How people use power is a moral question. The Christian faith is founded on an individual whose power was to be found in vulnerability and service. Because of our history, the Christian story has shaped the British approach to politics – vulnerability to not being re-elected and election being to the service of all  people and not just your supporters. It is an approach to politics which is so different to those worst expressions of politics, where power is taken for self-interest and is used against one section or group.

I think this why I feel so outraged at the expenses fiasco – because floating duck nests, moat clearing and non-existent mortgages do not reflect vulnerability and service. They undermine the trust which is so central to British democracy. We have to be able to trust those we vote for to use their position for the good of each and every section of our society no matter who they are, who they voted for, where the come from, their colour or their creed. Essentially, we have to be able to trust those we vote for to be moral in what they do once elected, trust them to use their power in a moral way and to be worthy of our trust – then they can be described as ‘honourable’.

First published in the Cleethorpes Chronicle May 2009

Easter – features of the future

12 April 2009

Recently whilst visiting a school I was in a class which had been given the task of imagining and designing an island. In pairs they had been given a blank sheet of paper and asked to put in the features needed to shape the future of the people living on their imaginary island.   I was fascinated by the way in which all the islands ended up with similar features – mountains, rivers, fields, villages and towns.  All had roads and most had railways, some had an airport and most had docks, some had reservoirs and one had a rubbish dump – but none had wind farms, none had hydroelectric power stations and none had solar panels.  What was common to them all was that they imagined the future in terms of what they had already experienced – their future was a reflection of the past and I suspect that many of us, given the same exercise, would have done the same – imagining the future as a reflection of the past.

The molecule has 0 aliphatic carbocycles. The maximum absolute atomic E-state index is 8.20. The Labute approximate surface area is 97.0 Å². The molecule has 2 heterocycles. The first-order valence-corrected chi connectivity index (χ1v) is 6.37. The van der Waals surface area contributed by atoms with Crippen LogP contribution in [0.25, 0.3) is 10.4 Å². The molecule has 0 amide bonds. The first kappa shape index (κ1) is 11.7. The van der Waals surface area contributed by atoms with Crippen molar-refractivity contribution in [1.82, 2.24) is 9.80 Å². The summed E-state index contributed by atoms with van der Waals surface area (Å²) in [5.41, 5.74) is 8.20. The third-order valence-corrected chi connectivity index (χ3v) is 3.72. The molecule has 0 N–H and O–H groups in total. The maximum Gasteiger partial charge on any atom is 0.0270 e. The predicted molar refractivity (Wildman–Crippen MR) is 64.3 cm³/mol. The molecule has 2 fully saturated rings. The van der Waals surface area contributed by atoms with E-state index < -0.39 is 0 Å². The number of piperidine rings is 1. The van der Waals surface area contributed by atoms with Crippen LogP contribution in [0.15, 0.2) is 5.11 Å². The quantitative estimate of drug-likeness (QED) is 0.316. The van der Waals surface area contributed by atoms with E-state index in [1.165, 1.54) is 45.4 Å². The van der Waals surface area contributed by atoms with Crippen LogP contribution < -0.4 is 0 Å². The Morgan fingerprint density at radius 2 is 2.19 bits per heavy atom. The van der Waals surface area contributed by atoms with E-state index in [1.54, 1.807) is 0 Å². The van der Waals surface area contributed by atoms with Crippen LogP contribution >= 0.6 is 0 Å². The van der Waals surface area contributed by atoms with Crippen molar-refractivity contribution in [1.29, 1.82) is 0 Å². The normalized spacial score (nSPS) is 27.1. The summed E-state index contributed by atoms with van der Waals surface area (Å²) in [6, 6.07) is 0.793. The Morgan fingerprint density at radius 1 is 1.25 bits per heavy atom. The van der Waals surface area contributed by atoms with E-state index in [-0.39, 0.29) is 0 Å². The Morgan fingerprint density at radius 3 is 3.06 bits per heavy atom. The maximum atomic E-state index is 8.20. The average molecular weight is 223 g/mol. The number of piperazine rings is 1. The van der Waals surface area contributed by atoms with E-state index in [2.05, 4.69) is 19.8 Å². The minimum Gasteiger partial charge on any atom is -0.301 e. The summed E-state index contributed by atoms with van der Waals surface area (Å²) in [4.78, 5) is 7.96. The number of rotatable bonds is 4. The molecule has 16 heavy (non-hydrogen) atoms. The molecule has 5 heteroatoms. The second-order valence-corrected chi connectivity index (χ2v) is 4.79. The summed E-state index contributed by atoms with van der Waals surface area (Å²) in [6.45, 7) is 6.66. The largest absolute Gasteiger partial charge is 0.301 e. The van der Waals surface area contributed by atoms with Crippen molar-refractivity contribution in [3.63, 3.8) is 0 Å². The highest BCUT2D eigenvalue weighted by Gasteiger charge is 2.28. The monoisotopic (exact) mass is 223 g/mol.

To Christians, the Easter story is an invitation – an invitation to become involved in shaping the future – our own and for our society.   An invitation to glimpse what is possible when we allow our imagination to be fed by the possibilities of God and his transforming love; an invitation to re-imagine our future, not as a reflection of the past, but as a new landscape of life and love.